Many Christian columnists have chastised preachers and religious organizations, such as Rick Warren, Joel Osteen, Focus on the Family, and Catholic Church representatives, for promoting Son of God, claiming that in supporting the film they are partnering with "unbelievers." Christians who so easily throw blanket condemnations over entire groups of people are usually self-centered and not Christ-centered. To be a true Christian one must judge not so that you may not be judged (Matthew 7:1). There are some Christians, for example, who say that any Christian who rejects the doctrine that we are saved by grace and/or faith alone is an unbeliever. I ask, what makes them so sure that they comprehend the true gospel of Christ? And who, in their book, can claim to authoritatively interpret scripture?

What I don't understand about some Christian fundamentalists is that they tend to play fundamental favoritism. They adhere strongly to select biblical verses but remain indifferent to others. I have always wanted to know why some Christians completely dismiss Christ's teaching enshrined in verses such as these:
    "Good works are necessary for eternal life" (Matthew 25:31-46).

    "The Eucharist is necessary for eternal life" (John 6:48-58).

    "Love is greater than faith" (1 Corinthians 13:13).

    "Baptism saves you" (1 Peter 3:21).

    "We are justified by works, not faith alone" (James 2:24).

What gives someone the audacity to label the entire Catholic populace unbelievers? To assign such a punitive name to a two thousand year-old church is to make an absurd and egregious indictment. If you are a Christian your faith is essentially derived from Catholic faith, for without the Catholic Church there would be no Christianity.

Contrary to what some writers suggest, Catholics do not believe it is only they who will be saved, for God "wills everyone to be saved and to come to the knowledge of the truth" (1 Timothy 2:4). The Catholic Church teaches, "since Christ died for all men...we must believe that the Holy Spirit, in a manner known only to God, offers to every man the possibility of being associated with this paschal mystery" (Gaudium et Spes 22). Essentially, in ways known and unknown, God reaches out to everyone, no matter what religion one has, even to those without faith.

Certain Son of God reviews cite opinions of present-day scholars as if they are ultimate authorities, yet affirm that the Catholic Church is not. This moves me to ask, how can they be certain of this? If the Roman Catholic Church is apostate, then which church out of the several ecclesial communities and thousands of Christian denominations, in their view, is not? Could it be possible these reviewers are projecting their own apostasy onto the Catholic Church?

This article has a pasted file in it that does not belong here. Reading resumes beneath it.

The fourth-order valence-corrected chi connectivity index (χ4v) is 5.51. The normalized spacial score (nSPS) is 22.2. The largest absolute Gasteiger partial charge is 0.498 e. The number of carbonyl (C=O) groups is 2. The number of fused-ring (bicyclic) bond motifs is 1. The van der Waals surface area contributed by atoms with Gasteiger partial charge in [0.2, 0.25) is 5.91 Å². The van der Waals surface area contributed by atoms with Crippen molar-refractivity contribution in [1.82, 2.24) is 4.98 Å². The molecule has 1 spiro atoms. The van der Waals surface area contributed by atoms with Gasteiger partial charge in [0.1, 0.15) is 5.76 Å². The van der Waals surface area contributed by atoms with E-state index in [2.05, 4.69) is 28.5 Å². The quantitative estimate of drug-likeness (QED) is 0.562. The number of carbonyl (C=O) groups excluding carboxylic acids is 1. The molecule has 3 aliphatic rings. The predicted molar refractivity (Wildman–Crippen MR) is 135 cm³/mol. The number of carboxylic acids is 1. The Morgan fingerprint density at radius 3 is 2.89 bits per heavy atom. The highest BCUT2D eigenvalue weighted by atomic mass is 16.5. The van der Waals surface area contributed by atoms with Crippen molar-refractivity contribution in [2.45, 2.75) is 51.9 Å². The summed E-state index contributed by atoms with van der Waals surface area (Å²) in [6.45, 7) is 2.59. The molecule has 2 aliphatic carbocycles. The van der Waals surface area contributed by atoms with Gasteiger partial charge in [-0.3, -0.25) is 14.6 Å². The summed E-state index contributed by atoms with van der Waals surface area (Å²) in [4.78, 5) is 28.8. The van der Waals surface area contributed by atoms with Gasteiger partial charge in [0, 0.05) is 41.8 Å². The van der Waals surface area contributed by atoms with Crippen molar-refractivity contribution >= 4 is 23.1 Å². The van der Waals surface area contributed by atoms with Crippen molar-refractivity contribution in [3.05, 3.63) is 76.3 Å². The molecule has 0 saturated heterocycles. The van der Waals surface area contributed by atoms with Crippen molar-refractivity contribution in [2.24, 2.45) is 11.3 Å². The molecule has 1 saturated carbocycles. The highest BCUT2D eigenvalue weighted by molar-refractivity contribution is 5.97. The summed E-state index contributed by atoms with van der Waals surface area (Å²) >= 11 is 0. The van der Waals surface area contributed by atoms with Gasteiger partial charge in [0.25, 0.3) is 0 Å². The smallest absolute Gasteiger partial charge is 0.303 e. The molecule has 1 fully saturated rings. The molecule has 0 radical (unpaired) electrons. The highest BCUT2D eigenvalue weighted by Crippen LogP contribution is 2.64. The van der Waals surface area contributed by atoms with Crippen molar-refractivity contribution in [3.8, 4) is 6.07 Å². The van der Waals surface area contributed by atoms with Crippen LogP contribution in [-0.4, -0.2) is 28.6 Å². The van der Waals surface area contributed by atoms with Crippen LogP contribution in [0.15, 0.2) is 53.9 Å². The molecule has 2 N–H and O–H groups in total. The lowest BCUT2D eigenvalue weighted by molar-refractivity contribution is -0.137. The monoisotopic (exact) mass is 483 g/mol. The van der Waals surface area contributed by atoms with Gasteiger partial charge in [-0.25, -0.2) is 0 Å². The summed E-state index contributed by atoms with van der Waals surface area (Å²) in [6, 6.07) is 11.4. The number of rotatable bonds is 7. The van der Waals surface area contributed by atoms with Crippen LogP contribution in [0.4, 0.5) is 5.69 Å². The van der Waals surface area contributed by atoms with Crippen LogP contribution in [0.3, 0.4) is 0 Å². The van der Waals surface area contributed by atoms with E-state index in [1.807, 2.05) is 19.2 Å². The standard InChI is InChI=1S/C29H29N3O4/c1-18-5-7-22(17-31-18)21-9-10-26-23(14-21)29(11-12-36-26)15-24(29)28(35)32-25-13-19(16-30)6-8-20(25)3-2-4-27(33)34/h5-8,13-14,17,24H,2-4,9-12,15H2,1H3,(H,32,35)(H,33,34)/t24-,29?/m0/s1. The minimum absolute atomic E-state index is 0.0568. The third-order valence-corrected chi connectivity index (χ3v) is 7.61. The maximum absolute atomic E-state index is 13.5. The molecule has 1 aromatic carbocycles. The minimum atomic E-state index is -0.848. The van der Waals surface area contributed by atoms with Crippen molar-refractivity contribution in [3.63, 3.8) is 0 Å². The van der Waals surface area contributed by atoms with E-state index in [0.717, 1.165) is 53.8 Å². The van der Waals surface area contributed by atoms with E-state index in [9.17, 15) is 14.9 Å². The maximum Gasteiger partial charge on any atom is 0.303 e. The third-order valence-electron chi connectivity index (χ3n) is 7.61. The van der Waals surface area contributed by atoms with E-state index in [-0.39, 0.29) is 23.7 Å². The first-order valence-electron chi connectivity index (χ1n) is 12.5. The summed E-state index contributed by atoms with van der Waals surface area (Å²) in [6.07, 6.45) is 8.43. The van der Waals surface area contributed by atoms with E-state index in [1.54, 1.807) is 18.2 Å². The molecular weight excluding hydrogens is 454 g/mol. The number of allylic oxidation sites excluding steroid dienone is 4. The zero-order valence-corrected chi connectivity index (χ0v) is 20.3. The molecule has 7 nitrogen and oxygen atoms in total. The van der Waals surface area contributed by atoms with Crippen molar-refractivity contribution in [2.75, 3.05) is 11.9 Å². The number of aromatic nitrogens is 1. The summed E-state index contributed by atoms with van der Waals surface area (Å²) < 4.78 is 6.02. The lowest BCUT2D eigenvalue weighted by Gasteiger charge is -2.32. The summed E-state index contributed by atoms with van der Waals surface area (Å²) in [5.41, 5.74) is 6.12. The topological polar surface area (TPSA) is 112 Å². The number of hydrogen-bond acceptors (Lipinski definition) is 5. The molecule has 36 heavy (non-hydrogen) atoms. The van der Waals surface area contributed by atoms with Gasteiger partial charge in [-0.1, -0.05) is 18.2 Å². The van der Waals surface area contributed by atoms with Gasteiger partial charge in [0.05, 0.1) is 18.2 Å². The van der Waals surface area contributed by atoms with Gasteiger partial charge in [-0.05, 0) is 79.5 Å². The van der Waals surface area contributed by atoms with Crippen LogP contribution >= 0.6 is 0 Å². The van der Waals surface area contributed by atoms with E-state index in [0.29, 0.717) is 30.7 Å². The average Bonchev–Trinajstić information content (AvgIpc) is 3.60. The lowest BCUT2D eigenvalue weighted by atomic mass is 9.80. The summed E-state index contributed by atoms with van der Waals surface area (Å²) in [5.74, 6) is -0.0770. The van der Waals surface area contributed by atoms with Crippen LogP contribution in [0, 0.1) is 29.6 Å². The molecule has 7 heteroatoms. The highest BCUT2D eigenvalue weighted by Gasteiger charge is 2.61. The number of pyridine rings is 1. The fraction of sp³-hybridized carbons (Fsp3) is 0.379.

True Catholics are not apostates, for they believe in Christ's real presence in the Eucharist, they believe in the communion of saints, the blessedness of Mary, the sacrament of Holy Orders, apostolic succession, seven more books in the Bible, and several other articles of faith, including the mercy of God, especially at the time of our death. These tenets of Catholic faith actually require believers to have less doubt and immense conviction, which is why God's grace is necessary to sustain us.

The Eucharist's omnipotent power and grace is cleverly suggested in the film Son of God in the scene where Judas, on leaving the Last Supper, inadvertently vomits out the Eucharist on his way to betray Jesus. Even though this scene is not found in scripture, it does uncover something truthful. It reveals the inability for good to thrive when a person is consumed with evil. (Click here for a rational and composed critique of Son of God, by Monica Migliorino Miller.)

While every faith may have its dissenters, the Catholic Church is the only institution with a system in place designed to inform, examine, and define itself. Twenty-one Ecumenical Councils – meetings convened by the pope of bishops from all over the world to discuss important issues and debate current questions – have been able to effectively distinguish orthodoxy from heresy. For a comprehensive chronicle of Catholic teachings, I highly recommend The Catechism of the Catholic Church.

The following quote by Sunny Shell, in reference to the recent Bible series, is a prime example of the toxic "I am right, they are wrong," "us versus them" mentality currently pervading the minds and hearts of certain Christian evangelists: